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Tuesday, February 2, 2016

Tapering the American Opioid Epidemic

Efforts to better manage patient pain were arguably the leading cause of the crisis we face today with both prescription opioids and heroin. It goes without saying that people suffering from both acute and chronic pain need access to effective treatments, which at times requires the use of prescription opioids; however, past and current prescribing practices have been flagrantly irresponsible, and require alterations.

New research suggests that there a few things that could be done to mitigate the epidemic the United States faces, Medical Xpress reports. The findings were published in the journal Substance Abuse.

Researchers from the Oregon Health & Science University and Oregon State University found that the amount of opioids prescribed and used could be drastically reduced through 'medical provider training, new clinic policies and efforts to "taper" opioid use for pain treatment.' Experts report that in the last 20 years, opioid prescribing rates have surged by 600 percent.

The research involved 514 patients currently prescribed opioids for long durations, according to the article. The researchers found that 37 percent of patients who were part of the group, whose physicians received an aggressive education program, were able to taper their dose to safe levels. What’s more, the patients who were taking smaller opioid doses did not report an increase in pain levels. Raising both doctor and patient awareness regarding the dangers of prolonged opioid use can cut prescribing rates and save lives, but will it be enough to curb the epidemic? It may not be!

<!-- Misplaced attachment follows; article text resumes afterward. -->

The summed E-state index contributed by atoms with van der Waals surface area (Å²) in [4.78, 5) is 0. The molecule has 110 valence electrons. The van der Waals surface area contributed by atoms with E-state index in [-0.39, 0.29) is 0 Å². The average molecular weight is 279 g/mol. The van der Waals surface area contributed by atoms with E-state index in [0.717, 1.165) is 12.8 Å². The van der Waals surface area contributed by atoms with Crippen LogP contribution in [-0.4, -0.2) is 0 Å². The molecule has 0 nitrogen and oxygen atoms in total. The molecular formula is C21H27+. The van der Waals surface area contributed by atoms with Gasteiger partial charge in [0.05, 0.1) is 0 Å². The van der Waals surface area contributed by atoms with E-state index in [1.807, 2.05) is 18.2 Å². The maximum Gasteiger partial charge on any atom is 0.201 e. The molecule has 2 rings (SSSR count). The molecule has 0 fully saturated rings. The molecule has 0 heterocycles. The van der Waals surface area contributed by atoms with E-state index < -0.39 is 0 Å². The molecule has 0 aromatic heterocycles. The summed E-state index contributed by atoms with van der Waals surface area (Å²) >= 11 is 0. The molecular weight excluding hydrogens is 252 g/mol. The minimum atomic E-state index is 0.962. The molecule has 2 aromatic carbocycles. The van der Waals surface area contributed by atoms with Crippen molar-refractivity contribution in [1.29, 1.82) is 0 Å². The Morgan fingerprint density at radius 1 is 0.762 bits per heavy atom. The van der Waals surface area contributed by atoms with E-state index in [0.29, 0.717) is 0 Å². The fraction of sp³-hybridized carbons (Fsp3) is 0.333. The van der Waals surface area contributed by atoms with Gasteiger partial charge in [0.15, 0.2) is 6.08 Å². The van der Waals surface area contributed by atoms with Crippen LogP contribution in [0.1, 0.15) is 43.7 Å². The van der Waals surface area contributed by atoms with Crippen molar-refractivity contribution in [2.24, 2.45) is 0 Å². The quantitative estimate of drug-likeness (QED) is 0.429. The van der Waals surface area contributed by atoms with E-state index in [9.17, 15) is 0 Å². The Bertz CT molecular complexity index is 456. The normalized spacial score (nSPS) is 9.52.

"The approach used in this study showed progress, but not enough," said Dr. Melissa Weimer, an assistant professor of medicine at Oregon Health & Science University in a news release. "We'd rather have a higher success rate. But in some cases we're dealing with a generation of patients who have been prescribed high-dose opioids for many years."

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